An important aspect of the streaming experience is the quality of the video, audio, and text (subtitle, closed captions) assets that are used.
Imagine sitting down to watch the first episode of a new season of your favorite show, only to find that the video and audio are off by 20 seconds. You decide to watch it anyway and turn on subtitles to follow along. What if the subtitles are poorly positioned and run off the screen?
Depending on the severity of the issue, you may stop watching, or continue because you’re already invested in the content. Either way, it leaves a bad impression and can negatively impact member satisfaction and retention. Netflix sets a high bar on content quality and has a QC process in place to ensure this bar is met. Let’s take a quick look at how the Netflix digital supply chain works and the role of the QC process.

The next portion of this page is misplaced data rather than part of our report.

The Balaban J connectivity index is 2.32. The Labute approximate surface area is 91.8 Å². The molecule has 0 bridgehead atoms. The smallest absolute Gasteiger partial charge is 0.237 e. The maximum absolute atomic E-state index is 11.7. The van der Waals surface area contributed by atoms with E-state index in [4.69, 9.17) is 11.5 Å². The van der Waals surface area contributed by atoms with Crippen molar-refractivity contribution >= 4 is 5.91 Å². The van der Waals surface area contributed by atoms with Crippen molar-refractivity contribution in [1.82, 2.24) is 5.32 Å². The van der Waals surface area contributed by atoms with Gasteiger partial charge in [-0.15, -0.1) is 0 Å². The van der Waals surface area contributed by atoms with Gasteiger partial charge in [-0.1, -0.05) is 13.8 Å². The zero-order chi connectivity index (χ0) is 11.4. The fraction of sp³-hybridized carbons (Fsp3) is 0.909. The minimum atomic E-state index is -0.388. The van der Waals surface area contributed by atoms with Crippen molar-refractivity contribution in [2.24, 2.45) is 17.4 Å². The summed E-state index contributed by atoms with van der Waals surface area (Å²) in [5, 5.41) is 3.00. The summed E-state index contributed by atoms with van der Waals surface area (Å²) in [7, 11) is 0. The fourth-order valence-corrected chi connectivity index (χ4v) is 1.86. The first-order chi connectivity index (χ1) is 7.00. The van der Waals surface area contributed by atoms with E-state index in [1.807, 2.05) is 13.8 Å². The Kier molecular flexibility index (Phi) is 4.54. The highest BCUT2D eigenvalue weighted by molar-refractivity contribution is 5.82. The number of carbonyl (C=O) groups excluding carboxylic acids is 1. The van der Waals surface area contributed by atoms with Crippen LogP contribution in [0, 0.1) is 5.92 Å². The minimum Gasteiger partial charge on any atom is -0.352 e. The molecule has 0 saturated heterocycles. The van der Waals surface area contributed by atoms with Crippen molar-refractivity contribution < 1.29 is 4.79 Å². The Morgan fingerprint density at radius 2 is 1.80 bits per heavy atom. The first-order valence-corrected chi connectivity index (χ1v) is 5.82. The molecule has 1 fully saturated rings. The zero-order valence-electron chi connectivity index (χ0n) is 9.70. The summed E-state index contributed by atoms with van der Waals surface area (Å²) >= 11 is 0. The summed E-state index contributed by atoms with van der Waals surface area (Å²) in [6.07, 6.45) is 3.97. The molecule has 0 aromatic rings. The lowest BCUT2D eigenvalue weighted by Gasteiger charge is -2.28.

We receive assets either from the content owners (e.g. studios, documentary filmmakers) or from a fulfillment house that obtains content from the owners and packages the assets for delivery to Netflix. Our QC process consists of automated and manual inspections to identify and replace assets that do not meet our specified quality standards.
Automated inspections are performed before and after the encoding process that compresses the larger “source” files into a set of smaller encoded distribution files (at different bitrates, for different devices, etc.). Manual QC is then done to check for issues easily detected with the human eye: depending on the content, a QCer either spot checks selected points of the movie or show, or watches the entire duration of the content. Examples of issues caught during the QC process include video interlacing artifacts, audio-video sync issues, and text issues such as missing or poorly placed subtitles.